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How Does Nutrition Affect Children with ADHD, ASD, Anxiety, and other learning differences?

Neurodiverse teen smiles with a bowl of healthy food, sitting on her bed.

What you eat matters.

For kids (and adults) with learning differences, ADHD, ASD, anxiety, and other challenges, it often matters even more.

In order for our bodies to make healthy neurons, neurotransmitters, hormones, immune cells, etc., it must have the necessary ingredients. Just as you can’t make bread without some type of flour, your body can’t consistently make healthy neurotransmitters (or hormones, etc.) from a diet which consists primarily of highly refined or processed foods.

How Does Nutrition Affect Learning?

The connection between the gut and brain is a two-way street. When you feel sick to your stomach, how good are your levels of concentration and focus? What about your cognitive function? Conversely, at the thought of doing our taxes, how many of us get sick to our stomachs? There is a physiological connection between the gut and the brain, and signals are sent in both directions.

In studies, researchers have swapped gut microbiomes of anxious mice and calm mice. Fascinatingly, the anxious mice become calm, once they’ve been inoculated with the gut bacteria from calm mice. The reverse is true as well.

Can Dietary Changes Increase Mood and Reduce Impulsivity?

In 2008, the SMILES trial was the first randomized controlled trial (the “gold standard” in research) to assess the effectiveness of a specific diet on depression in humans. All the participants had moderate to severe depression, and in just 12 weeks on a modified Mediterranean diet, the diet group showed a significant improvement in their depression symptoms, with one-third of the group categorized to be in remission!

How is it possible that simple dietary changes could have such a profound effect on the brain and mental health? The answer lies, literally, in the gut microbiome.

Between 80-90% of serotonin (a “feel good” hormone associated with happiness) is made in the gut by our bacteria. Our gut bacteria also play a role in creating dopamine (affects impulsivity), GABA (low levels of GABA have been linked to ADHD, anxiety, and mood disorders), melatonin (helps us fall asleep), acetylcholine (critical for a healthy functioning brain), and many others.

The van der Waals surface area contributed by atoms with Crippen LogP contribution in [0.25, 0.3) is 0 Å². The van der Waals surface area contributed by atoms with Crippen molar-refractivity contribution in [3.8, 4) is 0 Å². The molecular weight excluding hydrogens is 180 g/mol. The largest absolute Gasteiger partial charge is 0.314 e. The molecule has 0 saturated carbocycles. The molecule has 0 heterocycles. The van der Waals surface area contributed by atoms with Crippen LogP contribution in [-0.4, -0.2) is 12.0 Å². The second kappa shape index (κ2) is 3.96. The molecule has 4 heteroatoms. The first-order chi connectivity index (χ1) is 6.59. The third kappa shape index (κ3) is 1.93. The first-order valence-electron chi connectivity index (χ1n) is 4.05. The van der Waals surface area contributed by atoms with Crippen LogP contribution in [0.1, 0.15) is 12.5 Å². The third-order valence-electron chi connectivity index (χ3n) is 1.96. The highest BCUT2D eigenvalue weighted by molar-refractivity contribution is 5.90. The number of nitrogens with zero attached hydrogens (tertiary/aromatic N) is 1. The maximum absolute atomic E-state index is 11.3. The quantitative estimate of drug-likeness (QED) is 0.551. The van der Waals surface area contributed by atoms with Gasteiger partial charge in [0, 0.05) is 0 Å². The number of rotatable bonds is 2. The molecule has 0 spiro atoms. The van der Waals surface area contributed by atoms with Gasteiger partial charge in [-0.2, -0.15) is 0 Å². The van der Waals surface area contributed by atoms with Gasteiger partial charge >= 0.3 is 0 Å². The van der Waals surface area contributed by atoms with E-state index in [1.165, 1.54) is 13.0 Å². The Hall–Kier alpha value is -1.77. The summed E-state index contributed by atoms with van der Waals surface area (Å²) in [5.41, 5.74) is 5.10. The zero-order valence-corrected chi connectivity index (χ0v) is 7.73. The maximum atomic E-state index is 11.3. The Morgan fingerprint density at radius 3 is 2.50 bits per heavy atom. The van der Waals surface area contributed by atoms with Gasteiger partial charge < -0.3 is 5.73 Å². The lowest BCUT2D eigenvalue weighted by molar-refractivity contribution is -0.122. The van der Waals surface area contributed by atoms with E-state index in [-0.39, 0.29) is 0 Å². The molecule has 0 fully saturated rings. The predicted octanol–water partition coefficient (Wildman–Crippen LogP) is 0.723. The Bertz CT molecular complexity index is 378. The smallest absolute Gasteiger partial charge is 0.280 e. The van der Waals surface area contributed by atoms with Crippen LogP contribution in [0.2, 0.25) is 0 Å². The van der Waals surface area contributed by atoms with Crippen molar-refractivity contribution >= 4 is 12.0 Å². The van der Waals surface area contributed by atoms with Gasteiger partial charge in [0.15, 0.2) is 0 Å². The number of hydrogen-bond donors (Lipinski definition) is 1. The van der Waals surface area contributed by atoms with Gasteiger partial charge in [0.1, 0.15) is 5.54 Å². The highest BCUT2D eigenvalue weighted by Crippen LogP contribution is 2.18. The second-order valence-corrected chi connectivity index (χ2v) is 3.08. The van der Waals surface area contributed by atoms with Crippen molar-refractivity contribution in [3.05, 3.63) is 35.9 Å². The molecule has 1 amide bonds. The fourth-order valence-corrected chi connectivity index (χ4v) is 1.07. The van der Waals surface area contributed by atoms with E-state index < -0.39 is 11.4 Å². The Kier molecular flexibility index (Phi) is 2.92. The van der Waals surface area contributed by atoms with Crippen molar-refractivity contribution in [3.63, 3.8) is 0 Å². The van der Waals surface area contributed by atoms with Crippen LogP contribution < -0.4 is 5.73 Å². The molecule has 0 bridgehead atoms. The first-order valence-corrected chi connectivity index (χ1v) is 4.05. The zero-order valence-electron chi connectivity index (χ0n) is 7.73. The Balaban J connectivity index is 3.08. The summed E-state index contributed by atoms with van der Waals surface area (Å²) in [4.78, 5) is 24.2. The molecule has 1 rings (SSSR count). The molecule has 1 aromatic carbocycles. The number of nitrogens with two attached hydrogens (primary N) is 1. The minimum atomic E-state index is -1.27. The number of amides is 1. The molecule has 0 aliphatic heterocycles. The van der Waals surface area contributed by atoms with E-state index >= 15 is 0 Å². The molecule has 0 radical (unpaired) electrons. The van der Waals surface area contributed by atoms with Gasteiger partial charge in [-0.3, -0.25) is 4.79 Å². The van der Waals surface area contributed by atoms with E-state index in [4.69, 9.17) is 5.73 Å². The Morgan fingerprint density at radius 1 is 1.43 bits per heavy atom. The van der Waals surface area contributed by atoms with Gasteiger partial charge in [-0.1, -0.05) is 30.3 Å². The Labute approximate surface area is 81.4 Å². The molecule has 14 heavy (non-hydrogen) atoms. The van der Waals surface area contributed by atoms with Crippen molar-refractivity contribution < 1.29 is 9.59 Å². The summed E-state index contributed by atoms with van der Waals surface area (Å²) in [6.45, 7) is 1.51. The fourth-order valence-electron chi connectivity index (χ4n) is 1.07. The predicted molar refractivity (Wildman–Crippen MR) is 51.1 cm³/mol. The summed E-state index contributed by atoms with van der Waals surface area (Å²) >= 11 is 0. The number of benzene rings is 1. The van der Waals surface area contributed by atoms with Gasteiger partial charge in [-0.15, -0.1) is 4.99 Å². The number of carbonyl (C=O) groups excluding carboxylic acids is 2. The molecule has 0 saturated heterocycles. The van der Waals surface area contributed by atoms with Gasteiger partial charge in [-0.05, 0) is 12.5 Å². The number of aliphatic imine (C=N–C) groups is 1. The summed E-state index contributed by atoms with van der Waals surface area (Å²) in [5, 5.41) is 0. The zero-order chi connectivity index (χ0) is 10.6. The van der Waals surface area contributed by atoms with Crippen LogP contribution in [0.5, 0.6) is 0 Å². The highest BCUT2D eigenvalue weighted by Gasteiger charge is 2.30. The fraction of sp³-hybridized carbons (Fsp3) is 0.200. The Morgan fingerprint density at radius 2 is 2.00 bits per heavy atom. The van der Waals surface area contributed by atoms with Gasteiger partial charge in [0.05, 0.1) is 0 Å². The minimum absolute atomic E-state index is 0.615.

The single most powerful predictor of a healthy gut microbiome is a diversity of minimally processed plants in your diet (e.g. vegetables, fruits, herbs, grains, nuts, and seeds).

Fresh vegetables, eggplant, yellow and red peppers, and tomatoes

So What Can You Do? To get started, choose just one of these.

  • Start small. Add one more vegetable to one of your meals (or snacks) each day.

  • Eat the rainbow. If you’re already eating a fair amount of vegetables, aim to eat at least five per day and make them all different colors.

  • Become aware. How do you (or your child) feel and act after eating certain foods? How do you feel while eating certain foods?

  • Tune into your stress level. Stress plays a major role in the makeup of a healthy microbiome.

Visit Krista's website to learn more.



Jacka, F. N., O'Neil, A., Opie, R., Itsiopoulos, C., Cotton, S., Mohebbi, M., Castle, D., Dash, S., Mihalopoulos, C., Chatterton, M. L., Brazionis, L., Dean, O. M., Hodge, A. M., & Berk, M. (2017). A randomised controlled trial of dietary improvement for adults with major depression (the 'SMILES' trial). BMC medicine, 15(1), 23.

Svoboda E. (2020). Could the gut microbiome be linked to autism?. Nature, 577(7792), S14–S15.

Valles-Colomer, M., Falony, G., Darzi, Y., Tigchelaar, E. F., Wang, J., Tito, R. Y., Schiweck, C., Kurilshikov, A., Joossens, M., Wijmenga, C., Claes, S., Van Oudenhove, L., Zhernakova, A., Vieira-Silva, S., & Raes, J. (2019). The neuroactive potential of the human gut microbiota in quality of life and depression. Nature microbiology, 4(4), 623–632.

Leclercq, S., Forsythe, P., & Bienenstock, J. (2016). Posttraumatic Stress Disorder: Does the Gut Microbiome Hold the Key?. Canadian journal of psychiatry. Revue canadienne de psychiatrie, 61(4), 204–213.

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